There are many assumptions underlying the decision to provide certain types of jobs. Firstly, that aid can create new jobs, and at a level high enough to make a difference. Many of these countries, such as Ethiopia, have been struggling with limited development and high un- and underemployment for years. Creating jobs isn’t going to be an easy or fast process.
Secondly, that the jobs created are the jobs people want. In Ethiopia, work permits will only be offered in factories in special economic zones; people may not be able to take advantage of their skills, or high levels of education. Often the jobs provided in factories don’t make people better off than irregular work in the informal economy, as shown by Chris Blattman and colleagues in a six year study of Ethiopian sweatshops. It also matters how these jobs are communicated, framed and perceived: is it decent work, or is the activity considered demeaning? Geography is also important: Syrian refugees in Jordan cite ‘factory location’ as a factor, with people not wanting to take on long travel times or be separated from their family.
Finally, that access to jobs reduces aspirations to move on. This will only happen if the jobs provided meet their expectations and skills.
3. Social tensions
Opening up basic services may lead to overcrowding and lower quality services for the host population. In Kenya, the presence of Kakuma camp has contributed to a shortage of natural resources and another study showed overcrowded and deteriorating school quality in area part of Nairobi hosting a large refugee community. In a context where significant numbers of local people are also affected by poverty, vulnerability and unemployment, this could lead to a rise in social tensions. These Frameworks and Compacts therefore require sensitive management.
4. Confidence in government
Migration decisions are not just driven by economic factors, but also by confidence in government, rule of law and perceptions of security. Therefore, job creation might need to go hand in hand with governance and institution building.
Understanding the relationship between aid and migration
Experts agree that development aid will most likely increase migration, rather than reduce it. However, this relationship is far from clear-cut. Specific programmes, if designed and delivered well, may convince some people to stay in the region, but they can’t be assumed to have swift or immediate effects.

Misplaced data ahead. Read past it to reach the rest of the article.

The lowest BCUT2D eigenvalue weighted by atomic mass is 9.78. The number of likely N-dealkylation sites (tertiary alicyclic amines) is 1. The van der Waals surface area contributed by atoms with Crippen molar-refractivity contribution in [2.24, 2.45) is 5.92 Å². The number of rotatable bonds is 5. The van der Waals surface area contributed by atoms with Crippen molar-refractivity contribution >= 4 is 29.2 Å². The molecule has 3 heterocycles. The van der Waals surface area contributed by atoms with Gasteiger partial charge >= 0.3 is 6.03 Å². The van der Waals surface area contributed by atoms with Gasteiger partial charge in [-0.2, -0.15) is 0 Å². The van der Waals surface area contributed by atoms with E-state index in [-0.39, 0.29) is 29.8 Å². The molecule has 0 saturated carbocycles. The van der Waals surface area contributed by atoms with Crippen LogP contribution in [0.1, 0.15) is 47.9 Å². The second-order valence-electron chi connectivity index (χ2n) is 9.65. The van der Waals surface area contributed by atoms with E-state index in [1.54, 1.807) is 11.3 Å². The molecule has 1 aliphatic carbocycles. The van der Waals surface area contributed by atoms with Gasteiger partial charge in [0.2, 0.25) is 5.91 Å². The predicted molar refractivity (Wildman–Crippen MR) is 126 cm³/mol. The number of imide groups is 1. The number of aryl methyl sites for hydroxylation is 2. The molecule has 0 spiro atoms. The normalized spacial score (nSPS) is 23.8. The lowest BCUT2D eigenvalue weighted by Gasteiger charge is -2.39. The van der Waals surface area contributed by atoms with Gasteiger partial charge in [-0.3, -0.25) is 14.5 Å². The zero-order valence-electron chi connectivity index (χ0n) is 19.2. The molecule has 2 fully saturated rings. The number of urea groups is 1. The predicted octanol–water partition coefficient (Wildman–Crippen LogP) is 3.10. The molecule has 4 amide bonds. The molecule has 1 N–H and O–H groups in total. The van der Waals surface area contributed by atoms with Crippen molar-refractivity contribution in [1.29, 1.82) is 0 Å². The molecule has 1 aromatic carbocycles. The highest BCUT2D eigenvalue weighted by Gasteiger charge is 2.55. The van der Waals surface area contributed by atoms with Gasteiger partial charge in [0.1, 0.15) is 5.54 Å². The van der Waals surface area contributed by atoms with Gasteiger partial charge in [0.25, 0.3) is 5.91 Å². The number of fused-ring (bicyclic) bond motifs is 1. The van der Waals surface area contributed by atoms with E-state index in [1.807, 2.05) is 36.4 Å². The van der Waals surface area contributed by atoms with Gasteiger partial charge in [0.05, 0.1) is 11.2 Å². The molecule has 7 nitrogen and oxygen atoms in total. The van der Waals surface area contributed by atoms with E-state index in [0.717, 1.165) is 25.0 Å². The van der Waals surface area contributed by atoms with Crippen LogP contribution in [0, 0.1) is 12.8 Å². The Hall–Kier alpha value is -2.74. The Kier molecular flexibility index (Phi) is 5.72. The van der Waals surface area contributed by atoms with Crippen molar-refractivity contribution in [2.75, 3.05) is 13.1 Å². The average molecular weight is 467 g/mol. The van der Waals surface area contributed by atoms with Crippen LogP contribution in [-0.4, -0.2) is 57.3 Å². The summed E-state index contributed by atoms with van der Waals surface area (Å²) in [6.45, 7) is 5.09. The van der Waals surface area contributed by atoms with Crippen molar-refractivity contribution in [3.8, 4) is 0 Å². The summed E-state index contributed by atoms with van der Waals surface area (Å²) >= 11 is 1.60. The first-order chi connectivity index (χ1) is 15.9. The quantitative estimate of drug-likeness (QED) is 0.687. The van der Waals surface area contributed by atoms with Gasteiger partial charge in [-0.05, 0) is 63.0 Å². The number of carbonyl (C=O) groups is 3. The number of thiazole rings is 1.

Specific programmes may convince some people to stay in the region, but this relationship is being used in simplistic ways for political gains
Yet this relationship is being used in simplistic ways for political gains, threatening the effective and appropriate implementation of aid. Furthermore, the emphasis of programming delivered as part of Partnership Frameworks so far has been on addressing irregular migration, including containment and control, much more than actually delivering development and alternative migration pathways.
Finally, we must remember that both aid and migration are important in their own right, contributing to holistic economic and social development. As such, it is vital that such Frameworks and Compacts draw out the development potential of migration, rather than trying to curb it.
About the author
Jessica Hagen-Zanker is a Research Fellow leading ODI’s migration research.
Jessica’s research has focused on understanding how migration and other policies affect migrant decision-making, impacts of migration on migrants and their families, the interlinkages between migration and social protection, and remittances, covering a diverse range of countries, including Albania, Ethiopia and Nepal. She also has extensive experience in the design and analysis of household surveys, conducting systematic literature reviews and the analysis of social protection programmes and policies. Jessica holds a PhD in Public Policy from Maastricht University.
Journeys to Europe: the role of policy in migrant decision-making. Research reports and studies. February 2016. Jessica Hagen-Zanker & Richard Mallett.